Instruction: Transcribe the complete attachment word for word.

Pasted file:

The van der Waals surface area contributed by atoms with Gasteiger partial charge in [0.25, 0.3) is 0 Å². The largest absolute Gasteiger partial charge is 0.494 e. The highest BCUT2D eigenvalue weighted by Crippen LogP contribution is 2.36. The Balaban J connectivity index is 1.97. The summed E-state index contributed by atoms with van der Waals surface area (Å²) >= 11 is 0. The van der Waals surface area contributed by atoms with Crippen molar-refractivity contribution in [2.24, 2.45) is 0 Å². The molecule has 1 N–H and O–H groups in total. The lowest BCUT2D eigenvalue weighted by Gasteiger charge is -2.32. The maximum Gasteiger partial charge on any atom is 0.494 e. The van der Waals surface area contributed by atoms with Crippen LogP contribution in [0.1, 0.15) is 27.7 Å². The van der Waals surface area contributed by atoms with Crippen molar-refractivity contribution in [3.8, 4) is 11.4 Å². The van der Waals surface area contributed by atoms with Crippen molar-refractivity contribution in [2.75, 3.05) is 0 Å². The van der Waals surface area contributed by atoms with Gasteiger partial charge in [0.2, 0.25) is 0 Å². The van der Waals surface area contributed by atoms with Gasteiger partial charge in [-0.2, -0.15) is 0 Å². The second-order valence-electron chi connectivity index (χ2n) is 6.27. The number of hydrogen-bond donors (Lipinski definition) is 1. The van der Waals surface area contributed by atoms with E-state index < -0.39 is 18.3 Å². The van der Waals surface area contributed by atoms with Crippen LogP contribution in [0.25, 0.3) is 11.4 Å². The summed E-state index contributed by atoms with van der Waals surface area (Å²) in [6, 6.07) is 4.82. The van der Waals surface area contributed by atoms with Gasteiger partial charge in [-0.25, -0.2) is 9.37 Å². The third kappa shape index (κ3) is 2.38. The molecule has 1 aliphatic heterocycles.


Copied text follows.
The van der Waals surface area contributed by atoms with Gasteiger partial charge in [0.25, 0.3) is 0 Å². The largest absolute Gasteiger partial charge is 0.494 e. The highest BCUT2D eigenvalue weighted by Crippen LogP contribution is 2.36. The Balaban J connectivity index is 1.97. The summed E-state index contributed by atoms with van der Waals surface area (Å²) >= 11 is 0. The van der Waals surface area contributed by atoms with Crippen molar-refractivity contribution in [2.24, 2.45) is 0 Å². The molecule has 1 N–H and O–H groups in total. The lowest BCUT2D eigenvalue weighted by Gasteiger charge is -2.32. The maximum Gasteiger partial charge on any atom is 0.494 e. The van der Waals surface area contributed by atoms with Crippen LogP contribution in [0.1, 0.15) is 27.7 Å². The van der Waals surface area contributed by atoms with Crippen molar-refractivity contribution in [3.8, 4) is 11.4 Å². The van der Waals surface area contributed by atoms with Crippen molar-refractivity contribution in [2.75, 3.05) is 0 Å². The van der Waals surface area contributed by atoms with Gasteiger partial charge in [0.2, 0.25) is 0 Å². The van der Waals surface area contributed by atoms with Gasteiger partial charge in [-0.2, -0.15) is 0 Å². The second-order valence-electron chi connectivity index (χ2n) is 6.27. The number of hydrogen-bond donors (Lipinski definition) is 1. The van der Waals surface area contributed by atoms with E-state index < -0.39 is 18.3 Å². The van der Waals surface area contributed by atoms with Crippen LogP contribution in [0.25, 0.3) is 11.4 Å². The summed E-state index contributed by atoms with van der Waals surface area (Å²) in [6, 6.07) is 4.82. The van der Waals surface area contributed by atoms with Gasteiger partial charge in [-0.25, -0.2) is 9.37 Å². The third kappa shape index (κ3) is 2.38. The molecule has 1 aliphatic heterocycles.